As promised last night, my dilemma is solved, using the same image in two different ways. Paula is asking for traces of the past in nature, well despite a volcano erupting, there are traces of the past in the little cottage as well as the silver birch trees that are struggling to hold on.
Paula has rather more dramatic volcanic traces to share with us, and you can join in here.
Becky’s June square challenge continues, in Lisbon.I had a bit of a dilemma with my photo because it fits Paula’s challenge too. You’ll see what I decided to do tomorrow.
I took the photo somewhere in the region of Monti Sartorius, Sant’Alfio in the Mount Etna National Park. Etna erupted several times between 2011-2012, this was June 2013 and there was plenty of evidence of damage. No one has ever died as a result of an eruption.
We each have our own perception of danger don’t we? I have no fear of heights, but having been bitten by a spider I find them dangerous. I’ve been in a huge bat cave in Borneo, but because it was a climb up inside, saw no danger.
Now, put me in a dark hole in the ground, that’s my idea of danger. Being enclosed like that is scary, really grim. But I did it anyway, some fears are meant to be conquered aren’t they?
Parco Dell’Etna in the north east of Sicily is a dynamic landscape. When I visited in 2013, there were nineteen eruptions, hence climbing up to the crater was prohibited. Etna, Europe’s highest volcano is 3323 metres high and also the most active. We spent a day driving around the national park, but soon realised that the best way to see it was with a guide, so we shared a 4 wheel drive with two other travellers.
We set off from Monte Sartorius, on a 5 kilometre trail to 2000 metres. A bright sunny day but getting cooler the higher we went.
Getting higher . . .
Some of the lava has very sharp edges, some gives way under your feet, concentration is necessary!
This path felt rather precarious, narrow, no grip and a steep drop.
Looking back down towards the valley
This was a two to three hour walk, steep in some places but not particularly challenging. It was a bit of a knee killer though and I could feel that I’d done something the next day, the reward outweighed the pain though!
Mount Etna is one of the most active volcanoes in the world and last year, just after my visit, it became a UNESCO World Heritage Site. As recently as last month it was putting on a pyrotechnic display, closing the nearby airport at Catania. All was calm when I was there. Travelling friend and I stayed in an hotel with a distant view – if you craned your neck a little on the balcony, and ignored the buildings in the way.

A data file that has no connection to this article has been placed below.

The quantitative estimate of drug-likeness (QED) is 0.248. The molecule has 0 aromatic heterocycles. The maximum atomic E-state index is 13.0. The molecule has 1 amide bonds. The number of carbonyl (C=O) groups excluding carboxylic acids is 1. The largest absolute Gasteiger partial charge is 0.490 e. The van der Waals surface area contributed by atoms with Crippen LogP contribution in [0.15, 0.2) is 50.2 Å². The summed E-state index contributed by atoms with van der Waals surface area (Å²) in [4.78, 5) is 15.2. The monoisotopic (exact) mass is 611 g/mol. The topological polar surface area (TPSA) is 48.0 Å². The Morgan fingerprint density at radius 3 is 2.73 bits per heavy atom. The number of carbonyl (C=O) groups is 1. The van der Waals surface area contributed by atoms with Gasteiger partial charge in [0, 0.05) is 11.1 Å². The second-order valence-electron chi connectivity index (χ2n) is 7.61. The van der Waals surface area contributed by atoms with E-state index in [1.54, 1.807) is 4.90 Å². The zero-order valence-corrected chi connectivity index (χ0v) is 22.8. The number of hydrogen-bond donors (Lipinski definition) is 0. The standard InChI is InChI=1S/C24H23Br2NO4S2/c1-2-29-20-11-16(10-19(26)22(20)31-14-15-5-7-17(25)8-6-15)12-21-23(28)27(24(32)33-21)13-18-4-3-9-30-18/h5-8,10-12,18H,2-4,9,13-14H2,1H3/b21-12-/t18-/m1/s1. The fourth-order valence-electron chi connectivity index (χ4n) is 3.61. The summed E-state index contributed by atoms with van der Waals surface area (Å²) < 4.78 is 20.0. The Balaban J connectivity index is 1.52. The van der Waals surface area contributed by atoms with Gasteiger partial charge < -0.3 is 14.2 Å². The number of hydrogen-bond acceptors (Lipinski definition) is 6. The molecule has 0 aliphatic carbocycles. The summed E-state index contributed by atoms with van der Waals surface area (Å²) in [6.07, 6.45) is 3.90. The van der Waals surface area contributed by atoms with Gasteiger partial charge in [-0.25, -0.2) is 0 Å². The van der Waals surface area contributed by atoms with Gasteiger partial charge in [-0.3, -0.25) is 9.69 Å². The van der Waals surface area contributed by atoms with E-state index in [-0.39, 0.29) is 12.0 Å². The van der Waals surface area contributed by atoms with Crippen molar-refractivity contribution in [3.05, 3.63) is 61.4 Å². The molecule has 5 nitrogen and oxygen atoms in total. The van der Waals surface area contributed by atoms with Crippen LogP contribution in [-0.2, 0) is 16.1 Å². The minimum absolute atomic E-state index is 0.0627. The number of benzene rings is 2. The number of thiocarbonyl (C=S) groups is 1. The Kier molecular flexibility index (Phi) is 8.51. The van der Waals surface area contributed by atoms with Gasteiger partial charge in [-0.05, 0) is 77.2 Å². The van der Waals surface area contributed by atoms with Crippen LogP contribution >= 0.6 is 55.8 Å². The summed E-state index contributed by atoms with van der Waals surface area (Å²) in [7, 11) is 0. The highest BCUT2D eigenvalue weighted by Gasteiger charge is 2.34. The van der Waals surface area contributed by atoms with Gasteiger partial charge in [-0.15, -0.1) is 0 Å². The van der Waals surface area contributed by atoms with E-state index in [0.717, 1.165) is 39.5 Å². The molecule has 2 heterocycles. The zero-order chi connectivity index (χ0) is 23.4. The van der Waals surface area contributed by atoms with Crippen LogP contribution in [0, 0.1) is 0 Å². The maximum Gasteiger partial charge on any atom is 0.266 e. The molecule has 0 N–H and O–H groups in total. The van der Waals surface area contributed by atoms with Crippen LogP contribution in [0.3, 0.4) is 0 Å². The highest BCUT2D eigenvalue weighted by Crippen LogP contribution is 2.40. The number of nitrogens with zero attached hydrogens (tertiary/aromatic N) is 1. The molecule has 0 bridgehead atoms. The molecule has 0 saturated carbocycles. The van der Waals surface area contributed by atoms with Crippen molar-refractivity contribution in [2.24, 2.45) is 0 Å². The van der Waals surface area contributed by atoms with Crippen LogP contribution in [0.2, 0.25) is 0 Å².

We went up twice, first of all independently and we couldn’t resist a guided tour a couple of days later.
Here are some photos taken at about 2000 metres, cool and grey with mile after mile of lava from various past eruptions.
In June there were miles of empty roads, lots of stopping places for photos and an almost creepy stillness.
You quite quickly descend to sunshine and there the flora and fauna is pretty.
Etna can be seen from all over the east of Sicily and when you’re up there the views down are amazing.
Towards the sea.
I enjoyed looking back on my time on Etna, I’ll post some photos of the guided tour soon!
Josh at the Daily Post asks that we show a picture of ‘Inside’ for this weeks challenge. I’m a bit technologically challenged today because my PC is dying and my new laptop isn’t set up yet – wish me luck with that please!
I’ve found something to post though!
Inside a Cappadochian cave.
The rope I held to scramble into a cave formed by volcanic eruptions on Mount Etna, Sicily.
Mount Etna is the largest active volcano in Europe and it’s been very active in the last year. When I visited in June 2013, it wasn’t possible to climb it because of the eruptions in April. I could still tour the area and the best views of Etna are possible from the 1800 metres Monti Sartorius,which I did climb.
Travelling around Etna you will see lava flow, both recent and ancient. Where there has been a flow, vegetation takes times to recover, but gradually signs of life appear through the ash.
Where there are full grown trees, they have grown through lava from way back. Christmas tree sized and the lava is not so old, and in places where there is only low growing plant life, soapworts for example, the lava is from very recent eruptions. So, the flora is beginning to re-establish itself.